There is a certain happiness sighted when your bus comes along. It is of course a small specialized form of happiness and will never be a great thing.

-Richard Brautigan, The Old Bus

Thursday, March 6, 2008

Social skills of a transitarian

A neighbor was waiting at the bus stop when I arrived this morning. She's new to the area.

"Do you know when the next bus arrives," she asked.

"About five minutes," I said.

"Great timing then," she replied.

Ever the overly helpful, overexplaining transitarian, I offered an impromptu summary of the bus service at our stop: "It's every half-hour except after the fourth bus, there's an extra 15 minute delay. So sometimes there's 45 minutes between buses."

"That's good to know," she said.

I then told her how she could purchase a book of all of Sacramento Regional Transit's bus routes for just $1 at RT's customer service office near the 13th Street light rail station. I even pulled out my copy of the book from my backpack to show her.

She was kind enough not to laugh at me.

When the No. 82 bus arrived, the driver and the woman greeted each other by first name.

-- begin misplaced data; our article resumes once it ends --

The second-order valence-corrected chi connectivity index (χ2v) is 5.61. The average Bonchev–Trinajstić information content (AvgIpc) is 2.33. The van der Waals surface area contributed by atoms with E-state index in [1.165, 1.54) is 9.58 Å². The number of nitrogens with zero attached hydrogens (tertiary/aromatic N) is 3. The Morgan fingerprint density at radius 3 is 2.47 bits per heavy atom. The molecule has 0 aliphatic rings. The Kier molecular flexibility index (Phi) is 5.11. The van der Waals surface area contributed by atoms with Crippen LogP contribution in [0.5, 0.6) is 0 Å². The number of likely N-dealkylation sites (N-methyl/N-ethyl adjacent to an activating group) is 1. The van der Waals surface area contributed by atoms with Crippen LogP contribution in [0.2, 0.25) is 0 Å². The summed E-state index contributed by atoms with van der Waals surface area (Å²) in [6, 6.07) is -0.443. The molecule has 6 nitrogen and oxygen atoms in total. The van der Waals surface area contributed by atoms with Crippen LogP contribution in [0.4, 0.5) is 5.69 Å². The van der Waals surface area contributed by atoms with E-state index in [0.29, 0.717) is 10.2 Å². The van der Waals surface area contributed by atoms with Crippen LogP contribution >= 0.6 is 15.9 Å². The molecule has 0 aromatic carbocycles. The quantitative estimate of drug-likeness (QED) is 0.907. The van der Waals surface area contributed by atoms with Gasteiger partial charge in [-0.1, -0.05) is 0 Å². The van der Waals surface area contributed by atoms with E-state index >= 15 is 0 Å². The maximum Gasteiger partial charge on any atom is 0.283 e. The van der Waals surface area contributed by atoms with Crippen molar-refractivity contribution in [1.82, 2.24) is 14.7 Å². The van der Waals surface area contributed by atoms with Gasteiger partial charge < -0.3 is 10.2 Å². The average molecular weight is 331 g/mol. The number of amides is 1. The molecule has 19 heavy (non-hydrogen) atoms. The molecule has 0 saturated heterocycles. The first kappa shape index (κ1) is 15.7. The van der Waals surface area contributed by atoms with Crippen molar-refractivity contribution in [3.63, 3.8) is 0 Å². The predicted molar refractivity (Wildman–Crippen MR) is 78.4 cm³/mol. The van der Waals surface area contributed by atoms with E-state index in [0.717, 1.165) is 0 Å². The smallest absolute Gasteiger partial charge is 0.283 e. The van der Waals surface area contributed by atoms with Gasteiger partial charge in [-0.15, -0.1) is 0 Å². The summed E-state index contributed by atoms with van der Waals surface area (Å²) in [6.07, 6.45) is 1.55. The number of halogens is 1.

"How are you today," the driver asked.

"Oh, I'm on my way to get some dental work done," she said as she fed dollar bills into the fare box. "I'll be better after that."

I waved my pass at the driver and made my way to the back of the bus. My neighbor took a seat just inside the door and for the next several minutes she and the driver had an animated conversation.

When the bus arrived at 65th Street, the driver alerted my neighbor that her No. 34 bus was just arriving and she would need to hurry a little to catch it. As I walked over to the No. 38, I saw my neighbor heading for the No. 34. She made it in plenty of time.

I've worked around politicians off and on over the years. I've always been amazed at how a natural politician can meet and greet people, remembering names and conversational tidbits that make the connection personal. It's a talent I just don't have.

"Don't be so grumpy," the wife tells me.

"Harrumph," I harrumph.

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